Posted by Brian Epps on January 15, 2011
In a brief comment:
She has a clear conservative vision, she’s passionate, a good communicator, and for a lot on the left, if you don’t share their liberal vision, that feels like hate to them. They also assume you hate them because you want to tear down their vision, which to them means you want to tear THEM down. Which you don’t. To sum up, they hate her because she disagrees with them.
Another angle. She’s an attractive, conservative, Christian woman who’s successful. Her family is truly the most important thing in her life. She seemed to go into public service not at all for his own aggrandizement, but to create a climate where people can work hard, follow their own dreams, and be left alone. Every bit of this is like nails on a chalkboard to them. Sarah’s ways make no sense to them. They don’t understand how she makes it work, or what sustains her as a person. To them it’s like she’s flying without the assistance of wires. It baffles them. They figure, she must have some selfish motive in all this, but she’s keeping it to herself, and her public personnae is a big fake job. They are convinced there’s a selfish, hateful person inside Sarah. They want to tear her down and reveal that person inside to the rest of the world.
Paul-Cincy on January 15, 2011 at 2:02 PM
Posted in 2012, Media, Politics, Sarah Palin | 1 Comment »
Posted by Brian Epps on December 9, 2010
Based on my observations, there are four factors to winning office in presidential politics.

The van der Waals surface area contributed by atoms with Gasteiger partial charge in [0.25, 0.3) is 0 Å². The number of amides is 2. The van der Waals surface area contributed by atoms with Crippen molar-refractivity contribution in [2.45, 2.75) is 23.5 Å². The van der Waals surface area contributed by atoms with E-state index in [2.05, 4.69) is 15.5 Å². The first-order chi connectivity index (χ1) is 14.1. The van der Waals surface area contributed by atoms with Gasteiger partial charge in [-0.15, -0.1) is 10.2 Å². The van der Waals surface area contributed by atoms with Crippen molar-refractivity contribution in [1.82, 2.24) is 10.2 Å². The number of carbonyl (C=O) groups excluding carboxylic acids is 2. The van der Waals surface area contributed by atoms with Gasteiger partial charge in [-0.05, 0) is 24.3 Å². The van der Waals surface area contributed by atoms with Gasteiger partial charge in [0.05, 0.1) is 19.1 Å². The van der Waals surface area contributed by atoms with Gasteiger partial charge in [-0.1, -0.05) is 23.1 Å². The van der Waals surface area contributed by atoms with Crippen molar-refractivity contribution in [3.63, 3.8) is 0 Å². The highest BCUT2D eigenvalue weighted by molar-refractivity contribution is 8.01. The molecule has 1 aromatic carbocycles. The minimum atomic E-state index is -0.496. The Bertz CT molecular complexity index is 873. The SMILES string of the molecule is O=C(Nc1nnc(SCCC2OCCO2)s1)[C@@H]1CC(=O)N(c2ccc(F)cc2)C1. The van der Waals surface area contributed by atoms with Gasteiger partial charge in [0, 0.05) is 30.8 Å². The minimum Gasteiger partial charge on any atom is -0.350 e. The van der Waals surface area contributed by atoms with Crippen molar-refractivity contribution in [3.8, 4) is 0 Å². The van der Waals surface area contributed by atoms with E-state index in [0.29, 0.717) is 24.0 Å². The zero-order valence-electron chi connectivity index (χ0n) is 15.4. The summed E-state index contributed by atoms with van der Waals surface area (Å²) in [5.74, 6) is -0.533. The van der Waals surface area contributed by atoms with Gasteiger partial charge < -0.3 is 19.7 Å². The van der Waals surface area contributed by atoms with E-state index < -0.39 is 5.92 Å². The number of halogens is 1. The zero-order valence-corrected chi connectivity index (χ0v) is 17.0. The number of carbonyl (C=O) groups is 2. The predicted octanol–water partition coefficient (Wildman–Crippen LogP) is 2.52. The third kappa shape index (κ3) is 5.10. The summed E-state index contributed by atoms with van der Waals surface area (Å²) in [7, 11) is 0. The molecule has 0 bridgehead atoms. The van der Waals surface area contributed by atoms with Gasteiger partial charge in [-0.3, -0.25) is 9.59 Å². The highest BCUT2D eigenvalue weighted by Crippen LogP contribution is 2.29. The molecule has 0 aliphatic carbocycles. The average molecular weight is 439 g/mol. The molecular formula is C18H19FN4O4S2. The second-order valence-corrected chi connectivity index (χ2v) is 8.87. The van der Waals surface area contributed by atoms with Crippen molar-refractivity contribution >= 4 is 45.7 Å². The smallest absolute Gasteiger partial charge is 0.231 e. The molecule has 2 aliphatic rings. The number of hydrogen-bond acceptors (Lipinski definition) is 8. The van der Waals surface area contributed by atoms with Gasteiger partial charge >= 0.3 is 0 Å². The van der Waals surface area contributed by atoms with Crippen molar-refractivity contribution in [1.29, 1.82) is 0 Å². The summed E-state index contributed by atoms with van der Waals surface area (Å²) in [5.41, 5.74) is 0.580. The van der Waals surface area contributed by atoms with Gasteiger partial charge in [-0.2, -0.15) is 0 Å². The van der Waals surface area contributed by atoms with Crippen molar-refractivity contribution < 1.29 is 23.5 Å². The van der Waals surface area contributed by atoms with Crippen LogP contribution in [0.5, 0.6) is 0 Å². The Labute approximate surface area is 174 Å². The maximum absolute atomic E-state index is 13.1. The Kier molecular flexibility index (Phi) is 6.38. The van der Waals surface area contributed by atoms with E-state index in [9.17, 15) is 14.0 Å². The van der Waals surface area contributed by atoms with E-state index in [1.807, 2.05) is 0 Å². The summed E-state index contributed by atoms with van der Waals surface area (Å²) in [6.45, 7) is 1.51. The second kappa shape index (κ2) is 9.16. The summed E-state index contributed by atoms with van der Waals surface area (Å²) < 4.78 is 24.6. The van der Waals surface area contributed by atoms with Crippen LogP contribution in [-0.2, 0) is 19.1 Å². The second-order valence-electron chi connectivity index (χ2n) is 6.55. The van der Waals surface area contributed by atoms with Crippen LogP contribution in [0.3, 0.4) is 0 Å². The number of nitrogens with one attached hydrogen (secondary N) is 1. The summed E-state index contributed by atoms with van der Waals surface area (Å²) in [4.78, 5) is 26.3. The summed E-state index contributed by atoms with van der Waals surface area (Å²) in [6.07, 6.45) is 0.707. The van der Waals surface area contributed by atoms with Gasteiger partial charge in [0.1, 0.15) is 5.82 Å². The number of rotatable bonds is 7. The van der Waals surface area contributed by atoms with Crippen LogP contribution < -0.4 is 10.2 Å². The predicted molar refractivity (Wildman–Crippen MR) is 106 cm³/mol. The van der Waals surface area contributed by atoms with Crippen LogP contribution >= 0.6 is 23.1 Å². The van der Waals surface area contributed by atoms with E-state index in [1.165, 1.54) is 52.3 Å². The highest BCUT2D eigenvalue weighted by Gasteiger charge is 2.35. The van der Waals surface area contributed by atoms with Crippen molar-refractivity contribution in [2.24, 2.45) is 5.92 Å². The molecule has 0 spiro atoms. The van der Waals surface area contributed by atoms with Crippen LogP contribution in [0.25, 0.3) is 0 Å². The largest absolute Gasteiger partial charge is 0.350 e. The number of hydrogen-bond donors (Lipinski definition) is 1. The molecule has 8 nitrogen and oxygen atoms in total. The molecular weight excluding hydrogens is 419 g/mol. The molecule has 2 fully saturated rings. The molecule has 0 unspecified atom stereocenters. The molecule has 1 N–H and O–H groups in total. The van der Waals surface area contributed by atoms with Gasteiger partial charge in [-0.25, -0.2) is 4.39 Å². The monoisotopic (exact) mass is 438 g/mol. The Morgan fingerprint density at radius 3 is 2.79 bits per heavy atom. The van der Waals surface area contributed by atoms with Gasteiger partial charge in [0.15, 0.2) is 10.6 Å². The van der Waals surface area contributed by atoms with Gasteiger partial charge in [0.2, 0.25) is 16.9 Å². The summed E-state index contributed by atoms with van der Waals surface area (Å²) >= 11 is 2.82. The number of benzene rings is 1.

- 1: This is who I am.
- 2: This is what I believe.
- 3: This is what I want to do.
- 4: Come join me. (The only mandatory factor)
In order to win, a political figure needs at least one of the first three factors to be compelling, with factor 4 being mandatory in that no one will vote for someone they don’t want to join with politically.
Obama, as it has been revealed, pulled a bait-and-switch with factors 1 and 2 to get enough people to want to pull the lever for him (factor 4). He was not really very specific about 3 and the press avoided reporting the times he was. Unfortunately for him, a false narrative always collapses, and it seems to be doing so early and in public view.
Factors 1 and 2 are tough for any conservative to get across, since few in the intelligentsia – especially the press – are willing to believe or honestly report on a conservative. There, too, a false narrative is used to paint a distorted picture, but betting on a false narrative over a long period is a suckers bet. It happens from time to time, but needs to be unchallenged to work.
Palin has had a false narrative running against her from the day she accepted McCain’s offer. The press will continue to use that false narrative (dumb, inexperienced, unqualified) no matter what she does, so her only option is to bypass the press.
Palin’s TLC show is giving Americans a close look at factor 1. She has also published books covering factors 1 (Going Rogue) and 2 (America by Heart). I expect her earliest campaign to be philosophical as well, explaining again what she believes. Her op-eds (and her likely next book) cover factors 2 and 3. Any campaign she runs will use all three to try to gain factor 4.
As for myself, I support Palin so far because:
- 1: I think I know who she is, and I like her. If something convinces me that she is not who she presents herself to be, this can change.
- 2: I share most of her beliefs. If something convinces me she is being disingenuous in what she says she believes, this can change.
- 3: I think what she wants as far as policy are good, so far as she has expressed policy preferences. Should she express a policy preference I disagree with, this can change.
- And so…
- 4: I will join her. This can change.
If I am right, Palin will win 2012 in a landslide.
Posted in 2012, Philosophy, Politics, Sarah Palin | Leave a Comment »